Originally published on Common Dreams by Michél Legendre.
Black History month—intended to be a celebration and affirmation of Black history—has often been appropriated as a PR opportunity for corporations. Last summer, amid uprisings protesting police murders of innocent Black people and record approval of the Black Lives Matter movement, the corporate scramble to appear on the “right” side of history has extended far beyond the bounds of just one month.
The tobacco industry is no exception. Despite trying to pitch itself as a partner to Black-led organizations, Big Tobacco has targeted Black communities for generations with multi-billion dollar marketing campaigns and a plethora of deadly products. Far from a partner, Big Tobacco’s claims of allyship are shallow and hypocritical.
For George Floyd, buying tobacco products proved deadly. On May 25th, 2020, George Floyd purchased a pack of cigarettes with a suspected counterfeit $20 bill. Shortly after, he was arrested, and police officer Derek Chauvin kneeled on Floyd’s neck for eight minutes and forty-six seconds, killing him.
Tragically, this is not the first “arrest-to-murder” event involving tobacco products. On July 17, 2014, police stopped Eric Garner and accused him of selling untaxed cigarettes. Minutes later, Eric Garner was killed, famously marked by his final words to the police holding him down, “I can’t breathe.”
Shortly after George Floyd’s murder, Altria, the maker of Marlboro cigarettes, got right to work positioning its deadly brand. On June 5, 2020, Altria announced a donation of $5 million “to address systemic racism faced by Black Americans and advance social and economic equity.” Altria committed to a “Day of Healing” on Juneteenth, voiced support for removal of confederate statues, and pledged to support racial justice organizations.
The industry’s attempts to infiltrate Black institutions and co-opt moments of reckoning goes beyond the corporate Blackwashing of 2020. For years, Eric Garner’s death has been cited by Rev Al Sharpton and his organization, the National Action Network (NAN), as the reason to oppose tobacco regulation. Sharpton has gone so far as to warn of “the unintended consequences of banning cigarettes… giving police new reasons to lock up Black males.”
But police have never needed the rule of law to justify violence against Black people, and Black-led tobacco control groups have blasted Sharpton’s industry-influenced viewpoints. NAN has a longstanding financial relationship with RJ Reynolds, a major menthol producer. Big Tobacco ties aside, Rev. Sharpton’s claims just don’t add up: the Black community loses 1,000 lives annually to police violence and 45,000 lives from tobacco-related disease. All Black lives matter—so we need to address both systemic police violence and the tobacco epidemic.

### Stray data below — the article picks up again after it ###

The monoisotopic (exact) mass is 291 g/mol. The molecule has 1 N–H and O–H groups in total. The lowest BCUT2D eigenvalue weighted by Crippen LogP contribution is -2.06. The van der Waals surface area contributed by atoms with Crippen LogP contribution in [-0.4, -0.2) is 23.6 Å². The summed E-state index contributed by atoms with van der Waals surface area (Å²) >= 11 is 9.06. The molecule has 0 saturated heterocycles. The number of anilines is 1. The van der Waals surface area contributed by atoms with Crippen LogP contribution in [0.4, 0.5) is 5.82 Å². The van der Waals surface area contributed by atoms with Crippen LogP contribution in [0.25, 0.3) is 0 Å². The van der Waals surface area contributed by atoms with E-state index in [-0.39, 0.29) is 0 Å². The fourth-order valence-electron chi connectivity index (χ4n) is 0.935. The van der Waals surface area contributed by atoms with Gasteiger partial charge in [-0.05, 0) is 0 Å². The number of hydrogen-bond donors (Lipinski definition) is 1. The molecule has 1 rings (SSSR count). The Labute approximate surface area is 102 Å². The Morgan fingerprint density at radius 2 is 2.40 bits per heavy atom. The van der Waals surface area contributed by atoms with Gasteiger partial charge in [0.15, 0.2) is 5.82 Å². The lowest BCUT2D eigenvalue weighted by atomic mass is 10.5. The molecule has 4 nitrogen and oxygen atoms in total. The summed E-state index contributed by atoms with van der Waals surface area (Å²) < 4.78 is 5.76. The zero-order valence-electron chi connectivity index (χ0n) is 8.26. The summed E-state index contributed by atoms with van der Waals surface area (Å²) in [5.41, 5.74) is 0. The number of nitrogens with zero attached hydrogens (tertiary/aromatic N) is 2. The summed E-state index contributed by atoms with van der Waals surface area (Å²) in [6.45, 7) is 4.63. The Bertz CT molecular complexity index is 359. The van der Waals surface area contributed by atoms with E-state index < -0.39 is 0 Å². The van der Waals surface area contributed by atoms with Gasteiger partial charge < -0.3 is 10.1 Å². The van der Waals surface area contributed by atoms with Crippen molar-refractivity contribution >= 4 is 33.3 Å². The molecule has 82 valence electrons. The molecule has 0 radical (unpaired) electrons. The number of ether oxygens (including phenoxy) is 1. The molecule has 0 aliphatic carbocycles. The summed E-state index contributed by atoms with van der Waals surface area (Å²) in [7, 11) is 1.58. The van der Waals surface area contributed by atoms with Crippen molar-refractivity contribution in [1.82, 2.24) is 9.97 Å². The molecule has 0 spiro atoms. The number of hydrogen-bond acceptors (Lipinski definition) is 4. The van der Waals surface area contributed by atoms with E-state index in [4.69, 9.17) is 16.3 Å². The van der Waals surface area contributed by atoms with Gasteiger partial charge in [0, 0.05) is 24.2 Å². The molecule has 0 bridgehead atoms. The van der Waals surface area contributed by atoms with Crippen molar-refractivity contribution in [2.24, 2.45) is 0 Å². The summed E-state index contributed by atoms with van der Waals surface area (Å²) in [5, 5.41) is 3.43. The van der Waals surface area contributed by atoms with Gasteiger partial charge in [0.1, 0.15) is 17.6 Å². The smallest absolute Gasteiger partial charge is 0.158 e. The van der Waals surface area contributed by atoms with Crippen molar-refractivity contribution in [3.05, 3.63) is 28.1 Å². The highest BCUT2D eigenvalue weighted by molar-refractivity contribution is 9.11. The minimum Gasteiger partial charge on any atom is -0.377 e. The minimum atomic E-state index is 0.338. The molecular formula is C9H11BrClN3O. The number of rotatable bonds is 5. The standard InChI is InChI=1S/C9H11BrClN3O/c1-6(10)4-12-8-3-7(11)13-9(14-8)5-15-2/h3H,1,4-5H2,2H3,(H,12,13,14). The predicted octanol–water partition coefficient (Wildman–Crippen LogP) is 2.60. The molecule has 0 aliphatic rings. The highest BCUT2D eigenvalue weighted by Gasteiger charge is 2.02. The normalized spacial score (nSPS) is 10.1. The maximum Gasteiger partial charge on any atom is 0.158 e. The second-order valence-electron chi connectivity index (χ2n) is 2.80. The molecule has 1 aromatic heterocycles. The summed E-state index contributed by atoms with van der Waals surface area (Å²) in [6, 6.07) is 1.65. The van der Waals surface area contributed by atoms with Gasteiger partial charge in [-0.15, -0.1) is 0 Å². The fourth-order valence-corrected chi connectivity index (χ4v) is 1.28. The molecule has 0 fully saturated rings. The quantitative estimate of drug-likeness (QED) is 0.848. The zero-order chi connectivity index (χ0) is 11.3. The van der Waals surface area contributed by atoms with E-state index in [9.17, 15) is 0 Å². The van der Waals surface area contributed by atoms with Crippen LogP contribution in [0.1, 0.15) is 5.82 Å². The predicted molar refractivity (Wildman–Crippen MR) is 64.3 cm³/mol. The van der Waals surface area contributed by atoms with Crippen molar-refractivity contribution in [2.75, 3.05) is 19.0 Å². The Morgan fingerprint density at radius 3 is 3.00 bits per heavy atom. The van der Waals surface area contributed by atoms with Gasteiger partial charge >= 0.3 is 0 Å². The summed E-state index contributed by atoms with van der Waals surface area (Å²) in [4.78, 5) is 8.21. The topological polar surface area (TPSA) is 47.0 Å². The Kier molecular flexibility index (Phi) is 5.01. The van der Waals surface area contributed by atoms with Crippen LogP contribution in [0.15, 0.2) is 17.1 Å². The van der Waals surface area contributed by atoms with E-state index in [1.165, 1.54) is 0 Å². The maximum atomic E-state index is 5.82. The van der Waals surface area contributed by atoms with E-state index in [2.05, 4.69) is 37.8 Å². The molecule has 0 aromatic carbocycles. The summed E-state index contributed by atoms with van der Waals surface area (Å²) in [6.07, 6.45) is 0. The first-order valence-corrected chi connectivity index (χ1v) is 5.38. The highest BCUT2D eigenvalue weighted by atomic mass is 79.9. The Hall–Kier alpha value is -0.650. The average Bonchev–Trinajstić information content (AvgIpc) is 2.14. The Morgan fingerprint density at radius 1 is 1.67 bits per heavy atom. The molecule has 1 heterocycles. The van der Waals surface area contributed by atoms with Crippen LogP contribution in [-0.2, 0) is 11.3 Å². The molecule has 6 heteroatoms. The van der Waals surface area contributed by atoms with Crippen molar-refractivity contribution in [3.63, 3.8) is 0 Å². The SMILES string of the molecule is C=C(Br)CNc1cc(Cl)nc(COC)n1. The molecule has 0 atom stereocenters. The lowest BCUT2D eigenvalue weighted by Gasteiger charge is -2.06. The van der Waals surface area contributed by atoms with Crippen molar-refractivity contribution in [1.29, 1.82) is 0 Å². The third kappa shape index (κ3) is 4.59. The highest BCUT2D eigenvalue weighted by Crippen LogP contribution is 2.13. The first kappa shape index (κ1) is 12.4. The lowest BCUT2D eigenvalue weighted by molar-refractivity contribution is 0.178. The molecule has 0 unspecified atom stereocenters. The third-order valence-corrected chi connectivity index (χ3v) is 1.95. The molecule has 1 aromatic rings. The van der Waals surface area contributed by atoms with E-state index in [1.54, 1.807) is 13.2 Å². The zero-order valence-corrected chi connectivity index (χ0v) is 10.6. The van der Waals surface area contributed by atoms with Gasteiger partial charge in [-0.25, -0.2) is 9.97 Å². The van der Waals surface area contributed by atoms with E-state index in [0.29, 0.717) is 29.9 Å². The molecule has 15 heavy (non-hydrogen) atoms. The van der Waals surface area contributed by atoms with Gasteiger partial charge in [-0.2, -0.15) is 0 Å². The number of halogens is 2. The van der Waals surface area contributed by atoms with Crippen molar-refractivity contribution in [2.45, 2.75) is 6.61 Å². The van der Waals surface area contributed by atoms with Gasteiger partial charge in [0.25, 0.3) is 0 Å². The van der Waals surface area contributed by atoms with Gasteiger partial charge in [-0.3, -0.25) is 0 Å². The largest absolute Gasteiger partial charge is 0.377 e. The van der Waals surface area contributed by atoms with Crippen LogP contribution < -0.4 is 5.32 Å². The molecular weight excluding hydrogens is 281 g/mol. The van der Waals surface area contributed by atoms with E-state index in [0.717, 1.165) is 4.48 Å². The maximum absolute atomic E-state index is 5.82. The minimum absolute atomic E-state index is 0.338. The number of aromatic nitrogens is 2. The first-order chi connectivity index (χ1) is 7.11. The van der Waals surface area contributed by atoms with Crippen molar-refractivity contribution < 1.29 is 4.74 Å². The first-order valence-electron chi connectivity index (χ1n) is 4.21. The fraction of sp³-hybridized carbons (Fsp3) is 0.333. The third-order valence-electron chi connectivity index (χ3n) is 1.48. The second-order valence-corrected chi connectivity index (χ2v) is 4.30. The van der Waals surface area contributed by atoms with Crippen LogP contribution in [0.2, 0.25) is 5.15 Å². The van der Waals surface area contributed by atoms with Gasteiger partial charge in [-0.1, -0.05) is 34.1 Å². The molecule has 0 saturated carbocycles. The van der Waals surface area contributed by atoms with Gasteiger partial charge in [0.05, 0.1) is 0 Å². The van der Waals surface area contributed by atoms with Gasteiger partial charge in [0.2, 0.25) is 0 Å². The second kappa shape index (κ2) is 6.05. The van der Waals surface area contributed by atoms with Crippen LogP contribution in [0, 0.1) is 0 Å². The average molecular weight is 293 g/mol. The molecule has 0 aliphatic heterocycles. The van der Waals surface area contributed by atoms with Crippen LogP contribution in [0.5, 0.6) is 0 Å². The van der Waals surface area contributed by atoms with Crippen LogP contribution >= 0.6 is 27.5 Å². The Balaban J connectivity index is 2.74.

The tobacco industry has targeted many Black-led organizations, including the NAACP, to insidiously insert itself into the Black community. These connections only further Big Tobacco’s intentions to profit off Black communities as much as possible, often employing racist stereotypes and marketing tactics to do so.
Beyond today’s marketing strategies, the tobacco industry’s intricate ties to slavery and colonizer violence runs deep. In the early 1700s, enslaved Black bodies on plantations harvested booming tobacco crops on lands violently stolen from Indigenous peoples holding knowledge of and sacred relationship with the tobacco plant. Fast forward, and see the modern portrayal of Jim Crow in marketing to the Black community. Today, Altria is headquartered in Richmond, Virginia—the former capital of the Confederacy, and the birthplace of tobacco farming in the Americas.
The rise of the Black Lives Matter movement in the U.S. has reignited awareness of the link to Pan-African impacts of white supremacy and its damning legacy. These impacts are present in the economic and social dynamics of major tobacco-growing countries on the African continent. Tobacco corporations perpetuate unethical working conditions that prop up the inherent neocolonialism and racism of the tobacco industry. If not for the on-the-ground activists confronting these corporations, many in the Global North would not know how deeply Big Tobacco has implemented these strategies across Africa. A long view of history reveals the racist roots of the tobacco industry from seed to cigarette.
The pennies that tobacco corporations donate are a public relations strategy meant to buy public good will—not address this legacy of exploiting Black lives and labor. First, we must address that historical truth with reconciliation, and reparations. Then, we can then begin to talk about the modern reparations tobacco corporations owe in the form of liability for the death and disease their products cause. To say the least: $5 million isn’t going to cut it.
Thank you to our allies for their support on this article: Tobacco Control Research Group, University of Bath; Center for Black Health and Equity; and The African American Tobacco Control Leadership Council.